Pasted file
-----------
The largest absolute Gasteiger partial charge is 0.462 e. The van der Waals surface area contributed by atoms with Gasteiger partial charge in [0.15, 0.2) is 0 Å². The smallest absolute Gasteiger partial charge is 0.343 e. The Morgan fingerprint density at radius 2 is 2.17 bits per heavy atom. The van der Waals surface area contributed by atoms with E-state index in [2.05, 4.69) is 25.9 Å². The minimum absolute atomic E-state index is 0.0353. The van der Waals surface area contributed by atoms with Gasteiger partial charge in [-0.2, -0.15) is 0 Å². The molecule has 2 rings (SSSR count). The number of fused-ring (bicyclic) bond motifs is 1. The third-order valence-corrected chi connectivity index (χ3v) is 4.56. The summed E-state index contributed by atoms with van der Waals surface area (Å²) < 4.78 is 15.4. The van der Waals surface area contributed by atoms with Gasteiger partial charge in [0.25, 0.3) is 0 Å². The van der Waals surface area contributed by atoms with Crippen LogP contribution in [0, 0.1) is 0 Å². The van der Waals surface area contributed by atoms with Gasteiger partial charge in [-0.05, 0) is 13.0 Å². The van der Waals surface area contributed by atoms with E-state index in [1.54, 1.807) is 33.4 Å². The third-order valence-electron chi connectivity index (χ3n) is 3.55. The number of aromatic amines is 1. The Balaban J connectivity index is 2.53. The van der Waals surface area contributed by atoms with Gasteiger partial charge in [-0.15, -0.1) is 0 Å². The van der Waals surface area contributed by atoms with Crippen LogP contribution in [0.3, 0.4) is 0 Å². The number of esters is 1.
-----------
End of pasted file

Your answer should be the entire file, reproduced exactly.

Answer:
The largest absolute Gasteiger partial charge is 0.462 e. The van der Waals surface area contributed by atoms with Gasteiger partial charge in [0.15, 0.2) is 0 Å². The smallest absolute Gasteiger partial charge is 0.343 e. The Morgan fingerprint density at radius 2 is 2.17 bits per heavy atom. The van der Waals surface area contributed by atoms with E-state index in [2.05, 4.69) is 25.9 Å². The minimum absolute atomic E-state index is 0.0353. The van der Waals surface area contributed by atoms with Gasteiger partial charge in [-0.2, -0.15) is 0 Å². The molecule has 2 rings (SSSR count). The number of fused-ring (bicyclic) bond motifs is 1. The third-order valence-corrected chi connectivity index (χ3v) is 4.56. The summed E-state index contributed by atoms with van der Waals surface area (Å²) < 4.78 is 15.4. The van der Waals surface area contributed by atoms with Gasteiger partial charge in [0.25, 0.3) is 0 Å². The van der Waals surface area contributed by atoms with Crippen LogP contribution in [0, 0.1) is 0 Å². The van der Waals surface area contributed by atoms with Gasteiger partial charge in [-0.05, 0) is 13.0 Å². The van der Waals surface area contributed by atoms with E-state index in [1.54, 1.807) is 33.4 Å². The third-order valence-electron chi connectivity index (χ3n) is 3.55. The number of aromatic amines is 1. The Balaban J connectivity index is 2.53. The van der Waals surface area contributed by atoms with Gasteiger partial charge in [-0.15, -0.1) is 0 Å². The van der Waals surface area contributed by atoms with Crippen LogP contribution in [0.3, 0.4) is 0 Å². The number of esters is 1.